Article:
This heatmap shows the popular website for Woolworths, recently re-launched. This was part of a task to find a fancy dress costume for a child and this is the toys page, about halfway through the task for most users. While it wasn’t part of the task this heatmap shows a lot of interaction with the bicycle and special offer window, and a lot of interaction with the whole search bar along the left hand side. The mouse clicks show that there were several points on the left navigation bar (6 in fact) where people clicked through to try to find the costume – a point that maybe highlights that the labels / categories weren’t clear, as the task was quite clearly defined. What you may possibly say about this is that the special offer area drew attention (and therefore ‘worked’) and that people read and looked at each section of the left navigation. There was also a considerable amount of fixations on the top navigation bar in certain areas. This test was operated with the standard “Tobii Fixation Filter” which defines a fixation as gaze points within a 35 pixel area, with no minimum dwell time – what this basically means is that is the persons gaze remains within a 35 pixel area, for any period of time it is classed as a fixation. While this filter is a good ‘one size fits all’ filter you will end up with a lot of potentially very short fixations. Depending on which research you are basing your fixation metrics on (or by what measure you deem a fixation) fixations that show engagement or cognitive thought are deemed as ranging from 80ms – 200ms+. Therefore to rely on an output that could be showing a lot of very short fixations ( many potentially <80ms) is possibly ‘jumping the gun’ a little. What do I mean by this? Well very simply if there is a lot of very small fixations of 10, 20 or 30ms or so it is likely that the participant is scanning around the page but not actually taking in what they are seeing. After testing we would validate if they have actually seen, absorbed and remembered the images / page / advert by asking questions to test their recall and we will probably find out they didn’t – they were scanning looking for a keyword or link and didn’t see it, and were merely ‘passing through’ the area almost. Let’s have a look at a second heatmap from the same participants, on the same page, covering the same amount of time only the type of heatmap metric has been altered :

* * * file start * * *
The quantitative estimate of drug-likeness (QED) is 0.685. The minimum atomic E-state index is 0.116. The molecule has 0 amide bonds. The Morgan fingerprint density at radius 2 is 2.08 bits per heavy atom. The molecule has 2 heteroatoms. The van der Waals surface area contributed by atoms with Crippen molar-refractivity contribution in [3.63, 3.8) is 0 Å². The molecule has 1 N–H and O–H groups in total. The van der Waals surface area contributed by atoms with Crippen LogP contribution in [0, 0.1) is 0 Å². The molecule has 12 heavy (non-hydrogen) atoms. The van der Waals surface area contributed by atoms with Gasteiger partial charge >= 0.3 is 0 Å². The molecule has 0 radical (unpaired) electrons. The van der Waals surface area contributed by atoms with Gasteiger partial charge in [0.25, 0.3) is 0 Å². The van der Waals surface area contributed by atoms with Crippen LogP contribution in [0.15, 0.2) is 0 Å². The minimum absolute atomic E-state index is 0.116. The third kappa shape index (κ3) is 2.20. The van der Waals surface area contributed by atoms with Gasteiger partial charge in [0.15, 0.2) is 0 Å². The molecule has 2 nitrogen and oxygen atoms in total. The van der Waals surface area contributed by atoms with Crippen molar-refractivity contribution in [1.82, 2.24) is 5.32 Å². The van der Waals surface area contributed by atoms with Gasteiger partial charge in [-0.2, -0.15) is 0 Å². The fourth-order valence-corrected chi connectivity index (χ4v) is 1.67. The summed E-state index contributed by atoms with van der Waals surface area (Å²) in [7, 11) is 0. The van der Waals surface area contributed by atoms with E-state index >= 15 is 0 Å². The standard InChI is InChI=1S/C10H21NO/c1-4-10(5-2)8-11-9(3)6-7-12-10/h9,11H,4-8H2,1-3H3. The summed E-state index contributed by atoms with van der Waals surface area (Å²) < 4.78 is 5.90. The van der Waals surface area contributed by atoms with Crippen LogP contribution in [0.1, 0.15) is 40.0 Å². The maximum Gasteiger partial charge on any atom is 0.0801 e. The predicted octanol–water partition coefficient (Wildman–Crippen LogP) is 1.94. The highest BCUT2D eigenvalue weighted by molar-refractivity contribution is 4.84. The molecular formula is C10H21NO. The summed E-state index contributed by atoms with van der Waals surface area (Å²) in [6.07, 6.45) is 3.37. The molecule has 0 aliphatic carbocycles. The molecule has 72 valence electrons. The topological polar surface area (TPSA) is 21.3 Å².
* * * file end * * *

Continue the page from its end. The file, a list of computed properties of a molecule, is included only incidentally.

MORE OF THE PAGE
You will notice immediately the difference in the outputs – and instantly if you were drawing conclusions or writing a report based on this output your findings would be very different. So what does this heatmap show? This is showing the amount of time actually spent by each person (relative to their exposure to the page – basically a % of the total amount of time on the webpage / stimuli). What we see instantly is the ‘hot spots’ are in very different places – and the 50% off area, the top navigation area and also the left navigation bar received much less attention than you would have initially thought if you had simply looked at the first heatmap. What ths actually proves is that in the initial image people were quickly scanning around th page, creating a number of fixations (and therefore hot spots) but weren’t actually absorbing the message. We now know that people didn’t actually spend time dwelling on the 50% off offers, and that people only dwelled on the options on the left menu that they clicked through on – proving our initial hasty conclusions were not correct. In this case the large number of small fixations on the left navigation bar were probably caused by the fact the menu is not in alphabetical order, and people were quickly scanning to firstly check how the menu is laid out and then secondly trying to find the link the wanted (or expected to see). All of this should obviously be backed up by our findings in our post recording questioning, gaze replays, and statistical data. Once again, no one report or output gives us all the answers! The overall picture of interaction is very different but this is a much more realistic measure than our original fixation based heatmap.
So to conclude – heatmaps are very powerful visual indicators of interaction and performance of a stimuli to some extent but only if used correctly. The type of fixation filter applied, and the actual fixations themselves are key to the output and this will radically alter the data presented. Just showing a fixation heatmap does not give any solid findings, it also doesn’t show accurately if and how much information a participant has absorbed – this needs to be examined post testing with probing questions, based on the key objectives and task at hand. Any thoughts or comments? As always contact me at firstname.lastname@example.org.